The Travelin' McCoury's
Bluegrass is in their blood. The McCoury brothers, Ronnie on mandolin and Rob on banjo, were born into the bluegrass tradition: their father, Del, is among the most influential and successful musicians in the genre. Years on the road with dad in the Del McCoury Band honed their knife-edge chops and encouraged them to re-imagine bluegrass as it cut a new pathway into 21st-century music. “If you put your mind, your skills, and your ability to it, I think you can make just about anything work on bluegrass instruments,” Ronnie McCoury said. “That’s the really fun part of this: figuring the new stuff out and surprising the audience.”
The Nashville-bred McCoury brothers branched out, adding fiddler Jason Carter, bassist Alan Bartram, and later, guitar player Cody Kilby. This was a group that could take what was in the McCoury DNA, the traditions they’d learned and heard, and push the music forward. The band became the only group to have each of its members recognized with an International Bluegrass Music Association Award for his instrument at least once. Peers also recognized the unique qualities that made the bluegrass music of The Travelin’ McCourys both historic and progressive. Groups from the Allman Brothers to Phish to Keller Williams recognized the special qualities of the band’s music.
The Travelin’ McCourys played at the Allman Brothers’ Wanee Festival and at guitarist Warren Haynes’ Christmas jam, which has become an annual holiday homecoming for Southern music. An early-years jam with the Lee Boys was considered a highlight of the evening, and when the video caught fire online, they gained a legion of new, younger fans, captivated by their supercharged combination of steel, R & B and bluegrass. Collaborations with Dierks Bentley, String Cheese Incident and Phish followed and they created the Grateful Ball, a tribute concert tour that brought bluegrass and the music of the Grateful Dead together. For Ronnie McCoury, it’s all part of being McCoury. “That’s something that’s part of us being who we are,” he said. “It comes, too, with us plugging it. It gets louder, for sure. We can’t be another version of our dad’s band. It wouldn’t make any sense for us to do that.”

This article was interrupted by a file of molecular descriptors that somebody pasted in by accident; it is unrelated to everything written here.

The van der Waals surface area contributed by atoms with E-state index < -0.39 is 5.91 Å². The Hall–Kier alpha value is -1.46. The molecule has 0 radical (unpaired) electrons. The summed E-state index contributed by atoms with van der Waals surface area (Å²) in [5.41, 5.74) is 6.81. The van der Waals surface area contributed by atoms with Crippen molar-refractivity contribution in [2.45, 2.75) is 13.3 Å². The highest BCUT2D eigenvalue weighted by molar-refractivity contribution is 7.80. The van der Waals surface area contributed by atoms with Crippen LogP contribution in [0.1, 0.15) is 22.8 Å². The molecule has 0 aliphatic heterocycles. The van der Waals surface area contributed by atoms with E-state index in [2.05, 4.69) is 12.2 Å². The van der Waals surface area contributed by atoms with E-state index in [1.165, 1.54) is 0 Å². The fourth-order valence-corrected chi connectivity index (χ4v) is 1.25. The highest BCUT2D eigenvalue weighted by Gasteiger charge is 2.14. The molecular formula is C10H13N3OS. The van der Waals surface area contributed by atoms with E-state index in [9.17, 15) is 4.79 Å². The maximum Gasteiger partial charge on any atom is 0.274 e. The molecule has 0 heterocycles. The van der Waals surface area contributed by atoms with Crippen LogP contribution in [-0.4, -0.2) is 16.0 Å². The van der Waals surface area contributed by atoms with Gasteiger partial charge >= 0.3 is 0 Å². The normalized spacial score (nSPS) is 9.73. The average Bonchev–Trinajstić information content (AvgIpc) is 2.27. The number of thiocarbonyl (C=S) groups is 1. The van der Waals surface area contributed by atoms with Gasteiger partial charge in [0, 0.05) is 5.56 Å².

Travelin’ McCoury concerts became can’t-miss events, whether they were headlining historic venues or as festival favorites, gathering an ever-growing fan base that loved their eclectic repertoire. At the 2016 edition of DelFest, an annual gathering of bluegrass’ best and named for the family patriarch, the band delivered the take-away highlight, which Rolling Stone called “a sublime combination of rock and bluegrass, contemporary and classic, old and young. The best set of the festival.”
That was no reason for the band to rest on its laurels and it didn’t. “We’ve tried to pick songs we think people are going to enjoy,” Ronnie McCoury said.” Something we learned from our dad is that a good song is a good song. It can be done in any way.”
In 2018, the Travelin’ McCourys released a self-titled album. The 14-song collection reflects the band’s inventive style, great musicianship and plenty of burnin’ grass. It is a true culmination of their musical journey. While there are reflections of Bill Monroe and Jerry Garcia, the sound is rooted and revolutionary, soulful and transcending, and unique to this band and this band alone. “This album definitely shows what we’ve evolved to as a band, and it’s a pretty good representation of what’s happening with the whole genre,” Rob McCoury said. “The old bluegrass material is something I love, but it’s been done many times. We’re forging ahead with our own sound. That’s what you have to do to make it all work.”
And make it all work, they do. The Travelin’ McCourys were honored by the International Bluegrass Music Association as the Instrumental Group of the Year and the album won a Grammy for Bluegrass Album of the Year. In 14 years, they’ve taken something old and made it new and something borrowed and made it bluegrass as you’ve never heard it.
The Travelin’ McCourys are on the ride of their lives and it’s changing bluegrass forever.